In terms of underlying technology, the 1D Mark II N is build around a CMOS sensor, while the A7 IV uses a BSI-CMOS imager. Both cameras use a Bayer filter for capturing RGB colors on a square grid of photosensors. This arrangement is found in most digital cameras.
Consistent information on actual sensor performance is available from DXO Mark for many cameras. This service assesses and scores the color depth ("DXO Portrait"), dynamic range ("DXO Landscape"), and low-light sensitivity ("DXO Sports") of camera sensors, and also publishes an overall camera score. Of the two cameras under consideration, the A7 IV offers substantially better image quality than the 1D Mark II N (overall score 31 points higher). The advantage is based on 3.1 bits higher color depth, 3.5 EV in additional dynamic range, and 1.8 stops in additional low light sensitivity. The table below summarizes the physical sensor characteristics and sensor quality findings and compares them across a set of similar cameras.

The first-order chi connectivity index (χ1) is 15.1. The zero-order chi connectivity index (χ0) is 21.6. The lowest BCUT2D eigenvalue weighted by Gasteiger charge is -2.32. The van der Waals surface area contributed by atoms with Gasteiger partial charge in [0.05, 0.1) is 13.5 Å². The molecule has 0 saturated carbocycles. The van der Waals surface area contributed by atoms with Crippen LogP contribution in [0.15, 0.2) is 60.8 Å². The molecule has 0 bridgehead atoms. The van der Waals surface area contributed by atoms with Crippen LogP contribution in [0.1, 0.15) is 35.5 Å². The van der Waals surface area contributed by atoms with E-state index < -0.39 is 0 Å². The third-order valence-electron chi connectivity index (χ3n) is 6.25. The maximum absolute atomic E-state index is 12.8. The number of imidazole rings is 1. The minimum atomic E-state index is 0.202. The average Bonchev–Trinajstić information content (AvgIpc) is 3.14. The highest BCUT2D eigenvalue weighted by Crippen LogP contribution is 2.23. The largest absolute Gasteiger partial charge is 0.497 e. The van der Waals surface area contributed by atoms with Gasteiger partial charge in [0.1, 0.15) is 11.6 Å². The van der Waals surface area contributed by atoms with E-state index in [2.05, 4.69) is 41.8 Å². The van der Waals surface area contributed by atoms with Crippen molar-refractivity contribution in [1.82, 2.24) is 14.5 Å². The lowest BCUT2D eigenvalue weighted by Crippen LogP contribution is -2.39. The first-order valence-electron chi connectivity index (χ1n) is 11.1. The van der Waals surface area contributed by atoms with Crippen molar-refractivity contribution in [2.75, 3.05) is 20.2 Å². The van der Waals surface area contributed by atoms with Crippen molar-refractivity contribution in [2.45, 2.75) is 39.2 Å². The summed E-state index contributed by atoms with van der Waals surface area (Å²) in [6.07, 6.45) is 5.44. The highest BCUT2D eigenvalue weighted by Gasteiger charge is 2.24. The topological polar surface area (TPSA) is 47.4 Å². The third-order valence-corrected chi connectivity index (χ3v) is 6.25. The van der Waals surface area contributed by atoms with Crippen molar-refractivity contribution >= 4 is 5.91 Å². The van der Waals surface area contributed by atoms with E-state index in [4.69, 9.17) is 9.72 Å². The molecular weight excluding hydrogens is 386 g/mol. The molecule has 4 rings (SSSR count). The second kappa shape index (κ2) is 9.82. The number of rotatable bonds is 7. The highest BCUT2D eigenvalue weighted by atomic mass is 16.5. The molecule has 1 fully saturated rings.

|1.||Canon 1D Mark II N||APS-H||8.2||3504||2336||none||22.3||11.2||975||66|
|2.||Sony A7 IV||Full Frame||32.7||7008||4672||4K/60p||25.4||14.7||3379||97|
|3.||Canon 1D X Mark II||Full Frame||20.0||5472||3648||4K/60p||24.1||13.5||3207||88|
|4.||Canon 5D Mark IV||Full Frame||30.1||6720||4480||4K/30p||24.8||13.6||2995||91|
|5.||Canon 5DS||Full Frame||50.3||8688||5792||1080/30p||24.7||12.4||2381||87|
|6.||Canon 5DS R||Full Frame||50.3||8688||5792||1080/30p||24.6||12.4||2308||86|
|7.||Canon 5D Mark II||Full Frame||21.0||5616||3744||1080/30p||23.7||11.9||1815||79|
|8.||Canon 1D Mark III||APS-H||10.1||3888||2592||none||22.7||11.7||1078||71|
|9.||Canon 1Ds Mark III||Full Frame||21.0||5616||3744||none||24.0||12.0||1663||80|
|10.||Canon 5D||Full Frame||12.7||4368||2912||none||22.9||11.1||1368||71|
|11.||Canon 1D Mark II||APS-H||8.2||3504||2336||none||22.3||11.1||1003||66|
|12.||Canon 1Ds Mark II||Full Frame||16.6||4992||3328||none||23.3||11.3||1480||74|